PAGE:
I remember one company that has about 120 engineers, developers of all kinds of whom 10 are still able to work on the core functionality. The other 110 are working on new stuff. We brought all the engineers into the room. We said, okay, the product manager for the first area and the lead engineer for the first area come on up here. Now select the people you need to do this work over the next month, including, of course, the core engineers. And they did and we said, okay, now leave, get out of here and start working. ... when we got to the fifth product manager and the lead engineer and they said we can't do anything. There's no core engineers left. We looked around the room and there were 60 engineers left. They were thoroughly constrained by the core piece of functionality.

If you have enough money, you rebuild your core. If you don't have enough money and the competition is breathing down your neck you shift into another market or you sell your company. Venture capitalists are into this now, buying dead companies. Design-dead software.

-- Ken Schwaber, Google tech talk on Scrum, Sep 5, 2006 (38:40)

This anecdote rings true with my experience; I've worked at many companies where the original authors of critical core software had long left the company, few folks understood it, and noone dared touch it.

How Does it Happen?

Say you've got a velocity of 20. But product management want more stuff. And so, that's going to require, because that's more stuff, that's going to require that you have a velocity of 22 to do it. Well, gees, how are you going to get a velocity of 22? Are you going to be smarter when you wake up? Are you going to put in new engineering tools? No, none of that will work. So, what you'll actually do to get the increased velocity is of course cut quality, because if you remove quality, you can do more crap, right?

Now if you do this and that release goes out on time, some grumbles from the customers you know, whatever. But customers always grumble and the product manager is promoted, you know, drives a new BMW, parks in one of the fancy spots.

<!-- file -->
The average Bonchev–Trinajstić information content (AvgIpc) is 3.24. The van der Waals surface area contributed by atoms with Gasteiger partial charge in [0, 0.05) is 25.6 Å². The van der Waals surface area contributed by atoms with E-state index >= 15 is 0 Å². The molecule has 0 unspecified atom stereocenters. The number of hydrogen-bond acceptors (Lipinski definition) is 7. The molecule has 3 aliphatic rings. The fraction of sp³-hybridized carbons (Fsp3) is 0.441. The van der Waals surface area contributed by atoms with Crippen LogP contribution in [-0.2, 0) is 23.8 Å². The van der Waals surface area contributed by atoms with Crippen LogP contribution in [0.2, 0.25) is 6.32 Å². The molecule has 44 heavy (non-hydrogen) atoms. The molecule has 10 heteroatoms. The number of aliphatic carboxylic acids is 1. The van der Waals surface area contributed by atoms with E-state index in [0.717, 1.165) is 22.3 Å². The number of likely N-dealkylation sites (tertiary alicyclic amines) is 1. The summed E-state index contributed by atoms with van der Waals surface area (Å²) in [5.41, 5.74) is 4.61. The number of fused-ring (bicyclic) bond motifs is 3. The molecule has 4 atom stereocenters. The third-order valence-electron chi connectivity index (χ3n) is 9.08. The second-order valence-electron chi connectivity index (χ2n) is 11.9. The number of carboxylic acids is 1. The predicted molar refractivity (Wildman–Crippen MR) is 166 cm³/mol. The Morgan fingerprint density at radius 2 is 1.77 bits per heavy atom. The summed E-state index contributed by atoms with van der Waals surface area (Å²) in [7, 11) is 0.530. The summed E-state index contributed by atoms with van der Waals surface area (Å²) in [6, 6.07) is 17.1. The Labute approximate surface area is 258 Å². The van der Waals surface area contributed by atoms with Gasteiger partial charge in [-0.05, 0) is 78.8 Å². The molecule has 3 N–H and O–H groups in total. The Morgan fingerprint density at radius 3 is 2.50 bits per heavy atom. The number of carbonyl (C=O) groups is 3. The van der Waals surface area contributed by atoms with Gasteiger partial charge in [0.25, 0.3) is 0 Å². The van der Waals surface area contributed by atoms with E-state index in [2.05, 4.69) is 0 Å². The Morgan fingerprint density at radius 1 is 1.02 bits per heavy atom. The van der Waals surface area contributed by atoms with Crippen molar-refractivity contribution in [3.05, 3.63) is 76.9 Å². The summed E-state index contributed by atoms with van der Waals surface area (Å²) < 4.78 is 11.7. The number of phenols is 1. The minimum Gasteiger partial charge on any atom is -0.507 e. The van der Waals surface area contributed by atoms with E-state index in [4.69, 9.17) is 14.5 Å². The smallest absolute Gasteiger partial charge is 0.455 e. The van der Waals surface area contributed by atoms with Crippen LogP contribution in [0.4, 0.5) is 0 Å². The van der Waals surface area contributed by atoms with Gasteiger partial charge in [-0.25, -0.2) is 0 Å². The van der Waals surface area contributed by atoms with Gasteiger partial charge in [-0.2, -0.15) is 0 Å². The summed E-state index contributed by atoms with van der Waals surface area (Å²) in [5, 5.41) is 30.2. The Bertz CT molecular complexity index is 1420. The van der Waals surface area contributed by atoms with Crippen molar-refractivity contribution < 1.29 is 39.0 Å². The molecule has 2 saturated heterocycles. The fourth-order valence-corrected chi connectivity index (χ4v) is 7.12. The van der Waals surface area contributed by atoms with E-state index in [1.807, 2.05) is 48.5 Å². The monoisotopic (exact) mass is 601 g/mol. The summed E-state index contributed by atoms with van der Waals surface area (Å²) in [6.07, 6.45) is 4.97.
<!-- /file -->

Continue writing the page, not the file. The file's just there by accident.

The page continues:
The next release that you start because you're working from a slightly worse code base with clever tricks in it, unrefactored code, no tests -- the best velocity you can really do is 18. Well, that's no good and noone's going to get promoted for that. So the product management team comes down and says, guys you just gotta do it. So you cut quality again but this time when you cut quality, the best you can do is 20 because you're starting from a worse code base. Now it takes about five years, release by release, for you right here to build your own design dead product.

It's got two aspects to it. One is, when we are told to do more, we cut quality without telling a soul. It's just second nature. I have trained over 5500 people and put them through an exercise like this, but very subtle, very sneaky, where push comes to shove and they have a choice of saying, well, we can't do it, or saying we'll do it and cutting quality. Only 120 of the 5500 said no. All of the others just cut quality automatically. It's in our bones. The other part of this habit is product management, them believing in magic, that all they have to do is tell us to do something and, this is the illusion we support, by cutting quality, it'll get done.

And these are what's called good short-term tactics. These are horrible long-term strategies because it's a back-your-company-into-a-corner strategy.